First officers are a captive audience to a captain’s whims. If the captain is nervous about letting his first officer turn off the flight director for simple climbs or descents, or even a non-threatening instrument approach, then it reflects adversely on the captain’s own confidence that he could handle a non-flight director approach himself, which he probably can't. . The FAA has already acted belatedly in publicly recommending that operators should encourage more hand flying raw data if conditions are appropriate. But switch off the flight directors if you want real value for money, particularly with low-hour pilots. It may save lives on the proverbial dark and stormy night and the generators play up.

Decades ago the so called "Silent Cockpit" policy was introduced to cut down on unnecessary and often distracting chatter between the two pilots during operations below 10,000 ft. But nature abhors a vacuum and now we have situations where the golden silence below 10,000 feet is filled with company mandated SOP calls as mode changes occur. The fact that most pilots have good eye sight and can see mode changes on annunciator systems is now seen as not enough. You have to tell the other pilot what you are seeing. Perhaps the next future design feature in cockpits is to have automatic loud speaker announcements at each mode change to reduce the workload associated with verbal call-outs by pilots..

Last edited by Tee Emm; 16th Aug 2020 at 04:36.
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Old 16th Aug 2020, 04:09
  #49 (permalink)  
 
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Originally Posted by Roj approved View Post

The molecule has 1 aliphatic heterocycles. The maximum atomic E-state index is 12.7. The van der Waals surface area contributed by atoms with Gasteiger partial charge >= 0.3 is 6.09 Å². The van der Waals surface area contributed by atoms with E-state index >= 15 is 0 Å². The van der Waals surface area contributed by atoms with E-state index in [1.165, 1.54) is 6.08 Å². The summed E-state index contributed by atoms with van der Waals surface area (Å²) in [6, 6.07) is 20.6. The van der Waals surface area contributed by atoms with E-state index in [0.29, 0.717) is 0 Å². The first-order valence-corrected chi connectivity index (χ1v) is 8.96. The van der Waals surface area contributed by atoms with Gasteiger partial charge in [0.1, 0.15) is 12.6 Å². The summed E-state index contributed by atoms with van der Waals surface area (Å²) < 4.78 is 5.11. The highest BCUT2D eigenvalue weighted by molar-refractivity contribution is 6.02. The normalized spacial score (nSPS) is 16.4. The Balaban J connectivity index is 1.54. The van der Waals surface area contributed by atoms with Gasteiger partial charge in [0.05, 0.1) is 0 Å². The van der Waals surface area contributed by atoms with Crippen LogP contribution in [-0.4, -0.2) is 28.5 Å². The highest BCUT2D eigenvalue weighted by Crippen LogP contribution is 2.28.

Yes, the yoke was a pain in the ass, a side stick (and table) would have made it “almost” perfect.

One of the best things was the full-size screen for the checklist, so much easier to use visually than the little screen on the Airbus. Attaching all the “STATUS” items to the Descent/Approach checklist was really good too, so when you started a NNC you worked it all the way to the end and then it was “Complete”, back to Normal Ops. Then do all your normal landing prep, do the checklist and it’s all done👍 (No need to write little reminder notes, LDR, Vref + etc, maybe that’s why they didn’t put a table in?&#128514

They still missed the boat in a few areas because of “Commonality” issues with the earlier aircraft and the need to keep it similar to the 777, it was also very nice to Hand fly, and having a HUD on both sides made Low Vis super easy.

Mostly, everything was just a simplified version of what we know on the A320. But I believe the 330 and all that came after it were a generational improvement too. I imagine the A350 is pretty slick.
Thanks for all that. The 350 indeed looks pretty slick. I’ve seen a few YouTube videos. It’s a bit disappointing to see the improvements Boeing has made to the 737 displays over 4 generations, and then see that Airbus has stuck with the same basic 1980’s display design for the 320. The LCDs are a big improvement over the CRTs though. I’ll give them that much.
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Old 16th Aug 2020, 04:12
  #50 (permalink)  
 
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Originally Posted by Tee Emm View Post
The flight director is amazingly accurate provided the information sent to it is correct. But you don’t need it for all stages of flight. Given wrong information and followed blindly, it becomes a fatal attraction. Yet we have seen in the simulator a marked reluctance for pilots to switch it off when it no longer gives useful information.